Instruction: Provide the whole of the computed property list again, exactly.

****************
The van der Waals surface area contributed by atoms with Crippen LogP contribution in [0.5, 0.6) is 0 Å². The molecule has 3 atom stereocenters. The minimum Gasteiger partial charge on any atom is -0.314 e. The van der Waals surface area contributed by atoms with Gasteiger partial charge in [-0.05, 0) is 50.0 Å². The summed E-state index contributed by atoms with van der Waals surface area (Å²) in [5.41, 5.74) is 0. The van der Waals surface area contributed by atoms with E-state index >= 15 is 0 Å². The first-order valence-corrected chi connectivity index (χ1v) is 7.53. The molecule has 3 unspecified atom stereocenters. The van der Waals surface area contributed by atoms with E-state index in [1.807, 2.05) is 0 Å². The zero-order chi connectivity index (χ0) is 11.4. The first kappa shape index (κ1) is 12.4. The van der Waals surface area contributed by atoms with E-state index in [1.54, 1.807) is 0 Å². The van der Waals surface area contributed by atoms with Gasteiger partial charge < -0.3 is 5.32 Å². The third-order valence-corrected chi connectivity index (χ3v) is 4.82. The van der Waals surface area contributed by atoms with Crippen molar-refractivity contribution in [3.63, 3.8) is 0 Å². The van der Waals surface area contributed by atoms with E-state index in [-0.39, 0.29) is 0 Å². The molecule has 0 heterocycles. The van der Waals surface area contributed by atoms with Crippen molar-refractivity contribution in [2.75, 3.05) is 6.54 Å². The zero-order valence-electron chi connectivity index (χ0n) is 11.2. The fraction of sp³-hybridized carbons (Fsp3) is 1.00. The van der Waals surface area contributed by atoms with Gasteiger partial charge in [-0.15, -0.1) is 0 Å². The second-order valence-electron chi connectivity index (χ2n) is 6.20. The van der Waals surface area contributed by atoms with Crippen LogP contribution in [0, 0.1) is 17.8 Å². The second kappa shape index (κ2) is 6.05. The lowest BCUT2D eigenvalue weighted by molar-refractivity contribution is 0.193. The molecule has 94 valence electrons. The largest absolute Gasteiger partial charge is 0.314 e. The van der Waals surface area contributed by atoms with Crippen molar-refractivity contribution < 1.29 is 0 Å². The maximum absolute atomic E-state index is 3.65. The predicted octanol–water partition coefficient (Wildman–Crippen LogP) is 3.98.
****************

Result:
The van der Waals surface area contributed by atoms with Crippen LogP contribution in [0.5, 0.6) is 0 Å². The molecule has 3 atom stereocenters. The minimum Gasteiger partial charge on any atom is -0.314 e. The van der Waals surface area contributed by atoms with Gasteiger partial charge in [-0.05, 0) is 50.0 Å². The summed E-state index contributed by atoms with van der Waals surface area (Å²) in [5.41, 5.74) is 0. The van der Waals surface area contributed by atoms with E-state index >= 15 is 0 Å². The first-order valence-corrected chi connectivity index (χ1v) is 7.53. The molecule has 3 unspecified atom stereocenters. The van der Waals surface area contributed by atoms with E-state index in [1.807, 2.05) is 0 Å². The zero-order chi connectivity index (χ0) is 11.4. The first kappa shape index (κ1) is 12.4. The van der Waals surface area contributed by atoms with E-state index in [1.54, 1.807) is 0 Å². The van der Waals surface area contributed by atoms with Gasteiger partial charge < -0.3 is 5.32 Å². The third-order valence-corrected chi connectivity index (χ3v) is 4.82. The van der Waals surface area contributed by atoms with Crippen molar-refractivity contribution in [3.63, 3.8) is 0 Å². The van der Waals surface area contributed by atoms with E-state index in [-0.39, 0.29) is 0 Å². The molecule has 0 heterocycles. The van der Waals surface area contributed by atoms with Crippen molar-refractivity contribution in [2.75, 3.05) is 6.54 Å². The zero-order valence-electron chi connectivity index (χ0n) is 11.2. The fraction of sp³-hybridized carbons (Fsp3) is 1.00. The van der Waals surface area contributed by atoms with Gasteiger partial charge in [-0.15, -0.1) is 0 Å². The second-order valence-electron chi connectivity index (χ2n) is 6.20. The van der Waals surface area contributed by atoms with Crippen LogP contribution in [0, 0.1) is 17.8 Å². The second kappa shape index (κ2) is 6.05. The lowest BCUT2D eigenvalue weighted by molar-refractivity contribution is 0.193. The molecule has 94 valence electrons. The largest absolute Gasteiger partial charge is 0.314 e. The van der Waals surface area contributed by atoms with Crippen molar-refractivity contribution < 1.29 is 0 Å². The maximum absolute atomic E-state index is 3.65. The predicted octanol–water partition coefficient (Wildman–Crippen LogP) is 3.98.